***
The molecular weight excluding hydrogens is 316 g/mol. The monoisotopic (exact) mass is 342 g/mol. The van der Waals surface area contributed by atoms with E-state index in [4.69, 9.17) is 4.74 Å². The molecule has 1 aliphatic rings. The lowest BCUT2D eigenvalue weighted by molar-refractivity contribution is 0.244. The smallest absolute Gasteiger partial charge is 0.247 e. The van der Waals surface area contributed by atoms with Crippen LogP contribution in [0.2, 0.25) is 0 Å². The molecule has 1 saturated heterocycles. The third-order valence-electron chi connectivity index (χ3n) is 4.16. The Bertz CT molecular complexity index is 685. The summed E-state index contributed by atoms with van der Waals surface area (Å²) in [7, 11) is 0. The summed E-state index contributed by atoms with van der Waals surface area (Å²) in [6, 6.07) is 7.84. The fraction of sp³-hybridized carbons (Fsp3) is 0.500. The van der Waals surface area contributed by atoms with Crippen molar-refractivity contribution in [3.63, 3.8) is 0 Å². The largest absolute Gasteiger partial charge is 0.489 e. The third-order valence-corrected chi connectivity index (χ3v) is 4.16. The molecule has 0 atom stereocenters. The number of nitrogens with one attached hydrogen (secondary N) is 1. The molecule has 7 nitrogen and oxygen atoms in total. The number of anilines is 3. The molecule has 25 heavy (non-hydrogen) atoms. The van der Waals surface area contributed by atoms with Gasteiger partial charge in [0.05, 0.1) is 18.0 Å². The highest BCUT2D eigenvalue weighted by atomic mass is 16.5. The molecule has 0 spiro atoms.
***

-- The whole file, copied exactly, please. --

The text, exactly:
The molecular weight excluding hydrogens is 316 g/mol. The monoisotopic (exact) mass is 342 g/mol. The van der Waals surface area contributed by atoms with E-state index in [4.69, 9.17) is 4.74 Å². The molecule has 1 aliphatic rings. The lowest BCUT2D eigenvalue weighted by molar-refractivity contribution is 0.244. The smallest absolute Gasteiger partial charge is 0.247 e. The van der Waals surface area contributed by atoms with Crippen LogP contribution in [0.2, 0.25) is 0 Å². The molecule has 1 saturated heterocycles. The third-order valence-electron chi connectivity index (χ3n) is 4.16. The Bertz CT molecular complexity index is 685. The summed E-state index contributed by atoms with van der Waals surface area (Å²) in [7, 11) is 0. The summed E-state index contributed by atoms with van der Waals surface area (Å²) in [6, 6.07) is 7.84. The fraction of sp³-hybridized carbons (Fsp3) is 0.500. The van der Waals surface area contributed by atoms with Crippen molar-refractivity contribution in [3.63, 3.8) is 0 Å². The largest absolute Gasteiger partial charge is 0.489 e. The third-order valence-corrected chi connectivity index (χ3v) is 4.16. The molecule has 0 atom stereocenters. The number of nitrogens with one attached hydrogen (secondary N) is 1. The molecule has 7 nitrogen and oxygen atoms in total. The number of anilines is 3. The molecule has 25 heavy (non-hydrogen) atoms. The van der Waals surface area contributed by atoms with Gasteiger partial charge in [0.05, 0.1) is 18.0 Å². The highest BCUT2D eigenvalue weighted by atomic mass is 16.5. The molecule has 0 spiro atoms.